USA, 2003. Rated PG-13. 114 minutes.
Daniel Letterle, Joanna Chilcoat, Robin De Jesus, Don Dixon, Steven Cutts,
Vince Rimoldi, Kahiry Bess, Tiffany Taylor, Sasha Allen, Alana Allen,
Anna Kendrick, Robert Orosco, Stephen DiMenna, Omar Edwards
|Grade: C+||Review by Carlo Cavagna|
n 1979, a coming-of-age comedy called Meatballs followed a group of young summer-camp misfits as they discovered their self-esteem and beat overwhelming odds to best wealthier and more popular kids in a big athletic competition at summer's end. And they learned a thing or two about friendship in the process.
In 1980, a coming-of-age musical drama called Fame followed a group of talented high-school performing arts students as they discovered their talents and took on adolescence, culminating in a big musical production that celebrates the students' creativity. And they learned a thing or two about friendship in the process.
Now, in 2003, a coming-of-age musical comedy/drama called Camp follows a group of young, talented high school misfits at a summer camp for the performing arts as they take on adolescence, overcome their insecurities, and discover their self-esteem, culminating in a big summer-ending musical production that celebrates their creativity. And learn a thing or two about friendship in the process.
Inspired by his own teenaged experiences at Stagedoor Manor, first-time writer/director Todd Graff takes us to a different sort of summer camp, one for budding artists of the musical theater. You know the ones, the freaks and geeks from the high school Drama Club, where they are largely ignored by the rest of the students except when some bully needs a likely target for a wedgie. Graff sketches a quick portrait of these teen's high school existence with a couple quick scenes. Ellen (Joanna Chilcoat) is so unpopular that she unsuccessfully begs her own brother to take her to the junior prom, while Michael (Robin De Jesus) has the snot knocked out of him for showing up to his own junior prom in drag.
Every year, Camp Ovation provides a respite for these kids, nurturing their talent and their passion safely away from the ridicule of others. The film joins Ellen and Michael and others as they renew friendships and enmities from the summer before. Then Vlad (Daniel Letterle) shows up. With his skateboard and all-American poster-boy good looks, Vlad is like the Sesame Street song. He is not like the others. Surrounded by his less attractive and mostly gay peers, Vlad fits in as poorly as the other kids do during their regular school years. A potential source of conflict? Yes, but not in the way one might expect. Vlad quickly establishes himself as a nice guy and immediately becomes the target of both male and female attentionand competition.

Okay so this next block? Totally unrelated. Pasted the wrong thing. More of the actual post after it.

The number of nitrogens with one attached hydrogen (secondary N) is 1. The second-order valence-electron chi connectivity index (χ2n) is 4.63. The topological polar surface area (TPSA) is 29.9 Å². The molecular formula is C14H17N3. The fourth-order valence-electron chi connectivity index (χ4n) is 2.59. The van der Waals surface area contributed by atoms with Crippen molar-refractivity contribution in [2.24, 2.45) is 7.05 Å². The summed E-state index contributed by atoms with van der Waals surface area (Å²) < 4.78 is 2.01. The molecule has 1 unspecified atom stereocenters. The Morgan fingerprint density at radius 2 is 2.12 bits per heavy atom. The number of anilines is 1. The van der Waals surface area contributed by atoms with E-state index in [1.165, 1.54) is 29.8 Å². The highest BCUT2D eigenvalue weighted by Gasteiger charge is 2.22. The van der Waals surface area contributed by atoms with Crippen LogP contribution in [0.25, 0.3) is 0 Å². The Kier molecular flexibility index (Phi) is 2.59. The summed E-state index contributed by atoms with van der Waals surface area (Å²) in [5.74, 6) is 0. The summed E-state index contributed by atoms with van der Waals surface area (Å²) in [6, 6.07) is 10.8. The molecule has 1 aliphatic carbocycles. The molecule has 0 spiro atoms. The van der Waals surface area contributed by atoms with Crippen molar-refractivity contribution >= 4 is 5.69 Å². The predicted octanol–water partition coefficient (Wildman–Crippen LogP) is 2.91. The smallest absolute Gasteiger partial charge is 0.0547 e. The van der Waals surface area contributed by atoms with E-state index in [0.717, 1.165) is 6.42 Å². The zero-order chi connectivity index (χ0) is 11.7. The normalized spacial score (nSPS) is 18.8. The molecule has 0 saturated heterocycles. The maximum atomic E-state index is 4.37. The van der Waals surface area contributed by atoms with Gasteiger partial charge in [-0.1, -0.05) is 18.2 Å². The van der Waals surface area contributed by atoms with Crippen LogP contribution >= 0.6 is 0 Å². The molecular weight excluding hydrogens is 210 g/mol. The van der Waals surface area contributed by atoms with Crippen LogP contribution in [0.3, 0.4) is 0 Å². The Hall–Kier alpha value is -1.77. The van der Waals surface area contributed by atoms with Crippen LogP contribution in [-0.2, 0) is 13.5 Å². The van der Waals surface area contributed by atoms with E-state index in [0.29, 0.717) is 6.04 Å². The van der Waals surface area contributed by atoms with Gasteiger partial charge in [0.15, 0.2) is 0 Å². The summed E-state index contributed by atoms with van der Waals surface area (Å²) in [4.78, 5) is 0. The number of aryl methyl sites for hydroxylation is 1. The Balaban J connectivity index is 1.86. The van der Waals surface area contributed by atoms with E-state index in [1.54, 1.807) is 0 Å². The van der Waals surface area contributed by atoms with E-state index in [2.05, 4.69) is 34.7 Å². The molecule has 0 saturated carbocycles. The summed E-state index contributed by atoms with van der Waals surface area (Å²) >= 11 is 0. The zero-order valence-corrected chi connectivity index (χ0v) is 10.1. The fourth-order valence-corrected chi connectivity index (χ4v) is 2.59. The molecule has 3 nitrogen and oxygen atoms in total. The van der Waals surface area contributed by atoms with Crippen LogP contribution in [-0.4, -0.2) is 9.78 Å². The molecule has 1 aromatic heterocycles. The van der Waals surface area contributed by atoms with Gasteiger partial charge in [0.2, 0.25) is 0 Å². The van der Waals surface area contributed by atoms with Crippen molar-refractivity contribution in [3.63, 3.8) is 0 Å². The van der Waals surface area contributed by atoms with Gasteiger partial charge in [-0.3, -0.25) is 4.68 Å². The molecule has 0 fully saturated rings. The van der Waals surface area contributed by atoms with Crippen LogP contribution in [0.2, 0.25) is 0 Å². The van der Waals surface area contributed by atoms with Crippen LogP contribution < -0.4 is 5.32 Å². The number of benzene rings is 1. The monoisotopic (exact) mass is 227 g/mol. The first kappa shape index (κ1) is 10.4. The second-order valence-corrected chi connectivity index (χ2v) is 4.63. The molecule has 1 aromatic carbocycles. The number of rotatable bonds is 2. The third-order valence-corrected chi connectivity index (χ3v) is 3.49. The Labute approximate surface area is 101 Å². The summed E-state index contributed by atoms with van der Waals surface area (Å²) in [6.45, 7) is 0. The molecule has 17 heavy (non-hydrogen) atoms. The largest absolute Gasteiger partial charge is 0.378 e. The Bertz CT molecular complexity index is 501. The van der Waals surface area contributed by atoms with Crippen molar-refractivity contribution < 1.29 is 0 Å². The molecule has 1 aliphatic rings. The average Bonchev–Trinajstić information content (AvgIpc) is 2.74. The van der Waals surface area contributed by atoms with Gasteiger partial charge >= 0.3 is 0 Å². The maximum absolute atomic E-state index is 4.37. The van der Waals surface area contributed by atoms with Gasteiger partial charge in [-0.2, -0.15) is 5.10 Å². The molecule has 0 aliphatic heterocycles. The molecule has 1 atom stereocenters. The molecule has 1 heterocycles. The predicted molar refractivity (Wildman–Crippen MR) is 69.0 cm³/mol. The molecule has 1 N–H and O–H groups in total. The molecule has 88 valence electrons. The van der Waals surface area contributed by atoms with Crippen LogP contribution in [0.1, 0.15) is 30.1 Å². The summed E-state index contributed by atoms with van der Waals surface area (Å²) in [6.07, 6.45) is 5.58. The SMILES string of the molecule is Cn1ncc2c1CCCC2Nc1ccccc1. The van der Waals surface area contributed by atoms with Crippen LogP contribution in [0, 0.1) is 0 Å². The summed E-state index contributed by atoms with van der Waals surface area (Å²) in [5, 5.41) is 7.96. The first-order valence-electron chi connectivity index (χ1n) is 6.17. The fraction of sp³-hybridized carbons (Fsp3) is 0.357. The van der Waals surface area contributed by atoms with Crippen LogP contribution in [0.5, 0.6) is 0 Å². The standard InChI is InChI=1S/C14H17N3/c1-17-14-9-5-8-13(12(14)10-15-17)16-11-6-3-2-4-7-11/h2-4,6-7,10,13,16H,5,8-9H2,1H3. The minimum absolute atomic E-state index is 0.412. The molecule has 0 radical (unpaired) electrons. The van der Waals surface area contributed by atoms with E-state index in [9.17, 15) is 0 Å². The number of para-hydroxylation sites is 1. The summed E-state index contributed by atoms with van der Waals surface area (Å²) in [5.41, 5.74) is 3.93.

Vlad, Ellen, and Michael form a triangle at the center of the film, but subplots abound, some formulaic and others inventive. On the formulaic side, for example, we have bitter, alcoholic guest director Bert Hanley, the washed-up composer of a single Broadway smash whose heart desperately needs to be touched. On the original side, we have predatory rich-bitch Jill (Alana Allen) and her self-appointed servant Fritzi (Anna Kendrick), who seeks to turn the tables on Jill once Jill determines that Fritzi's idolatry has gotten way too weird.
Although the quirky comedy is sometimes based on exaggeration and caricature, it more often flows from real-life foibles. Though a musical comedy, Camp treats the complex, fragile kids with tenderness and empathy. Graff doesn't make a big deal, as some other writer might, about the fact that these underage teens are fully sexualized, nor does he treat their emotional dilemmas with condescension. Led by a cast of surprisingly talented teenaged first-timers, actual teen drama and dance freaks who resemble the characters they play, Camp strives for an honest treatment of adolescence. It must be said, however, that the obviously pre-recorded musical performances undermine that honesty. The produced sound of some of the showtunes (many of them unbearably obvious choices) clashes with the film's independent, shoestring-budget vibe.
Camp's freaks and geeks are different, but they know who they are. Summer camps designed specifically for kids who are different are often the first place where those kids are free to be themselves and their first taste of a world that will accept them. Having been one of them, Graff explains it best, "They have a level of introspection that kids generally don't have; they are hyper-aware of who they are and the ways they don't seem to fit into the world. And there's a poignancy to that since they have this haven [the summer camp] for two months where they can become more like other kids and can have romances and do things that traditionally are not options for them." Camp is Graff's thank you note to Stagedoor Manor, which provided not only the setting for his own teenaged growing experiences, but also the location for this film's shoot.
Teens form strong bonds over common interests, particularly these kids, who are pushed together also by common rejection and victimhood. Though it may be unpolished and a bit formulaic, Camp celebrates those bonds and reminds us that adolescence isn't just a period of time, it's a journey of self-discovery that, despite all parental best intentions, teens must undertake on their own.
© July 2003 by AboutFilm.Com and the author.
Images © 2003 IFC Films. All Rights Reserved.
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